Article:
Many experts predict that virtual reality is the future of content marketing. The technology is sufficiently new to be exciting, and sufficiently cheap to reach the wider public soon. But what does it take to succeed with VR in your marketing?
Every new technological advancement affects marketing and sales. Internet did it, the smartphone did it, social media did it. Now, VR is up next. Many marketers currently equip themselves with new knowledge on how to create communications projects with the help of virtual reality, artificial intelligence, augmented reality and mixed reality.
There are already a few successful content marketing cases where VR is used effectively, and Marcus ”The Sales Lion” Sheridan recently suggested that the technology ”will change the world”.
Fredrik Frank works as the CCO at the Swedish VR studio Odd Raven. He claims that businesses have a lot to gain from testing VR in their communication, but that there are also some pitfalls to be aware of.
What should marketers consider if they want to test a VR project?
”The most important aspect is to integrate the VR project into the full content marketing mix. It shouldn’t be a stand-alone project. It’s also important that different forms of expertise collaborate at an early stage in the project, to take advantage of the opportunities as well as realising the limitations of the project. At the beginning, it’s better to invest in a small, well-defined project to test the result than it is to create an exhaustive and expensive project straight away.”
Is it an advantage to be the first one to make use of VR now that it’s hot?
”Of course, there are advantages to being early in adopting new technology. There is always something exciting with new technical communications possibilities. At the same time, we’re currently in a phase where the initial hype is over. It’s more important to consider how a VR experience can contribute to a communications project, than to focus on the new technology. It is, however, always educational to test new technology at an early stage. Those who are early adopters tend to gain the experiences and insights necessary to succeed in the long term.”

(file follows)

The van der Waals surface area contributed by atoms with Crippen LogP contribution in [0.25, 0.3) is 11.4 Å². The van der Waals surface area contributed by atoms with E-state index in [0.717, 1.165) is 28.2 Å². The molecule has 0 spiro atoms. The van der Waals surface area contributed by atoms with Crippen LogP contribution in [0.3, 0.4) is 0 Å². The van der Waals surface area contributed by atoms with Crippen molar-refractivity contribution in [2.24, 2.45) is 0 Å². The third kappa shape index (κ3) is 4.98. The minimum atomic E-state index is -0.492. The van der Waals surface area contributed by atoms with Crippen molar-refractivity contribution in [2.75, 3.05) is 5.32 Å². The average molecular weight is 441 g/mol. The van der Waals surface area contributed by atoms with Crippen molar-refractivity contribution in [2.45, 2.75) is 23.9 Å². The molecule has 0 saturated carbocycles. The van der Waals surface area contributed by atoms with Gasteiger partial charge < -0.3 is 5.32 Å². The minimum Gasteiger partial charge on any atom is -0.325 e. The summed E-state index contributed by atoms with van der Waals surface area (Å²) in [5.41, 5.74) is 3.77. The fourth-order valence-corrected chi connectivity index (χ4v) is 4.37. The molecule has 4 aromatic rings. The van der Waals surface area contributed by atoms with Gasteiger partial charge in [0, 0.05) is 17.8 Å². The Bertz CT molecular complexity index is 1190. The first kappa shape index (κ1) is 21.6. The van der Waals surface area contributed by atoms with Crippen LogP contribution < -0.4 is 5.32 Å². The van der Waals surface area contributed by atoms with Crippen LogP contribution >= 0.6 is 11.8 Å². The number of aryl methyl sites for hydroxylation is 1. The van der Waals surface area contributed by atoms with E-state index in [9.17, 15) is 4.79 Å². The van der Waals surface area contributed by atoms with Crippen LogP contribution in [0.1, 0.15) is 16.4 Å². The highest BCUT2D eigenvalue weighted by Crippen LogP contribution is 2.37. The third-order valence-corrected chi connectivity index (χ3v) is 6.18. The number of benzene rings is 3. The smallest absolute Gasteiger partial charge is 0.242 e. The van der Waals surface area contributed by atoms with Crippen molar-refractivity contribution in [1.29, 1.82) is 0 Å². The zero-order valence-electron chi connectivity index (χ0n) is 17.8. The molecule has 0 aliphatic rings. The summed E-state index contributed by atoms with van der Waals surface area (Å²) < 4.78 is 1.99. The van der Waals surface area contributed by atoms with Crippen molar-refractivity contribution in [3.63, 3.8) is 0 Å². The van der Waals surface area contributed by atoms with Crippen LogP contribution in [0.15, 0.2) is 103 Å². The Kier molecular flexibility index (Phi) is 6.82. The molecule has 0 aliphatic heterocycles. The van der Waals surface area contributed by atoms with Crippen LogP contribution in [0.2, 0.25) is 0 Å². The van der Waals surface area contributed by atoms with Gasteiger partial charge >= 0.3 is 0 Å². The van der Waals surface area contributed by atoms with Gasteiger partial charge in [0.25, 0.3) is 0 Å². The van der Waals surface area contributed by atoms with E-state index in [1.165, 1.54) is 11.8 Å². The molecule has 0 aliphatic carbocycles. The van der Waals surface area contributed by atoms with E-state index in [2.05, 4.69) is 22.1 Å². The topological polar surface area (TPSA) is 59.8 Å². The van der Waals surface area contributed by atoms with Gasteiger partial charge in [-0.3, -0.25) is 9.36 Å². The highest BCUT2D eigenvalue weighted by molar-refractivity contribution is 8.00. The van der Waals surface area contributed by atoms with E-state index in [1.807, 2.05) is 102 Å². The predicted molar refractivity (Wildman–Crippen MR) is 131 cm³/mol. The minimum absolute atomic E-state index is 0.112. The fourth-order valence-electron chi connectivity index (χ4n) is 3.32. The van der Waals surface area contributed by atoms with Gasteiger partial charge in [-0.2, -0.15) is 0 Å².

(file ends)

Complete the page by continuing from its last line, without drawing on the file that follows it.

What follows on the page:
Which pitfalls are there for companies that want to try VR?
”That you, as a client, don’t truly understand what the new technology means for yourself as a client but also for the recipient. There can also be misunderstandings between creative agencies that don’t yet fully grasp the VR technology and production agencies that are more technology-focused. It’s also essential to try and produce a scalable experience that can be applied in many channels and at different levels in a company’s communication. In other words, integrate VR with other communication and activities.”
Can you give us a few examples where VR has contributed to increasing or strengthening the impact of a company’s communication?
”A good example is companies that have used VR to launch products that aren’t physically available yet. The car manufacturer Jaguar for instance chose to launch its new electric car concept entirely in VR.”
“As an emotional enhancer, VR is an exceptional tool. There have also been fundraising campaigns, where they’ve used VR instead of traditional media to communicate about children’s exposure and thus created increased engagement among the target group, which resulted in more funds.”